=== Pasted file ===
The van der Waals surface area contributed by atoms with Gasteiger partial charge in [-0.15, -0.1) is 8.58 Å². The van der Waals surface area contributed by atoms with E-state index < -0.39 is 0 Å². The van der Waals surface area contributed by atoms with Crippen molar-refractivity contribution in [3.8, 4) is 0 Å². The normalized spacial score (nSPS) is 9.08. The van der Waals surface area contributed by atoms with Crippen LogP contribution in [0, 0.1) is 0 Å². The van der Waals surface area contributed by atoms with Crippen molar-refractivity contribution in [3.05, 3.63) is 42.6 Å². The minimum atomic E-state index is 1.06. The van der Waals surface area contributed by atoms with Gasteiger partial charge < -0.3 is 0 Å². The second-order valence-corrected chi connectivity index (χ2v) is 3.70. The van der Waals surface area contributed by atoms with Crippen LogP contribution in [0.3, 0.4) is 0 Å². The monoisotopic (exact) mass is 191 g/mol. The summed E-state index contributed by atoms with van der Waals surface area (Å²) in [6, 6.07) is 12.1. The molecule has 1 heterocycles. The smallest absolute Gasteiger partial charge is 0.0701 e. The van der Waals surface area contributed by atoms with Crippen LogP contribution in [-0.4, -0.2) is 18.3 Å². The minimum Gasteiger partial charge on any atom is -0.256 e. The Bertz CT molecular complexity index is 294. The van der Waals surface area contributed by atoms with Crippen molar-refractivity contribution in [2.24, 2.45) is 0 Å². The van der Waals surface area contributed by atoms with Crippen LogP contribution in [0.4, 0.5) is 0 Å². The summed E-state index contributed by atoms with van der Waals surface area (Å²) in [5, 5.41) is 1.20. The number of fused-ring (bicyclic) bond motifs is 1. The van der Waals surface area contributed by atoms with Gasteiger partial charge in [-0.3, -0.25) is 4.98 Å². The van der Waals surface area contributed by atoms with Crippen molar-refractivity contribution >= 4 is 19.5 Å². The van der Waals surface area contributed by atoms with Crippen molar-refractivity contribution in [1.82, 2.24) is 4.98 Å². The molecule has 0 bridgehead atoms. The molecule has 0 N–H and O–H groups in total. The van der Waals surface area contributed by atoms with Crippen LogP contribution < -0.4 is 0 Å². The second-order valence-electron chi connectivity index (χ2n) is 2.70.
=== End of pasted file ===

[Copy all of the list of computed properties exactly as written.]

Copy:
The van der Waals surface area contributed by atoms with Gasteiger partial charge in [-0.15, -0.1) is 8.58 Å². The van der Waals surface area contributed by atoms with E-state index < -0.39 is 0 Å². The van der Waals surface area contributed by atoms with Crippen molar-refractivity contribution in [3.8, 4) is 0 Å². The normalized spacial score (nSPS) is 9.08. The van der Waals surface area contributed by atoms with Crippen LogP contribution in [0, 0.1) is 0 Å². The van der Waals surface area contributed by atoms with Crippen molar-refractivity contribution in [3.05, 3.63) is 42.6 Å². The minimum atomic E-state index is 1.06. The van der Waals surface area contributed by atoms with Gasteiger partial charge < -0.3 is 0 Å². The second-order valence-corrected chi connectivity index (χ2v) is 3.70. The van der Waals surface area contributed by atoms with Crippen LogP contribution in [0.3, 0.4) is 0 Å². The monoisotopic (exact) mass is 191 g/mol. The summed E-state index contributed by atoms with van der Waals surface area (Å²) in [6, 6.07) is 12.1. The molecule has 1 heterocycles. The smallest absolute Gasteiger partial charge is 0.0701 e. The van der Waals surface area contributed by atoms with Crippen LogP contribution in [-0.4, -0.2) is 18.3 Å². The minimum Gasteiger partial charge on any atom is -0.256 e. The Bertz CT molecular complexity index is 294. The van der Waals surface area contributed by atoms with Crippen molar-refractivity contribution in [2.24, 2.45) is 0 Å². The van der Waals surface area contributed by atoms with Crippen LogP contribution in [0.4, 0.5) is 0 Å². The summed E-state index contributed by atoms with van der Waals surface area (Å²) in [5, 5.41) is 1.20. The number of fused-ring (bicyclic) bond motifs is 1. The van der Waals surface area contributed by atoms with Gasteiger partial charge in [-0.3, -0.25) is 4.98 Å². The van der Waals surface area contributed by atoms with Crippen molar-refractivity contribution >= 4 is 19.5 Å². The van der Waals surface area contributed by atoms with Crippen molar-refractivity contribution in [1.82, 2.24) is 4.98 Å². The molecule has 0 bridgehead atoms. The molecule has 0 N–H and O–H groups in total. The van der Waals surface area contributed by atoms with Crippen LogP contribution < -0.4 is 0 Å². The second-order valence-electron chi connectivity index (χ2n) is 2.70.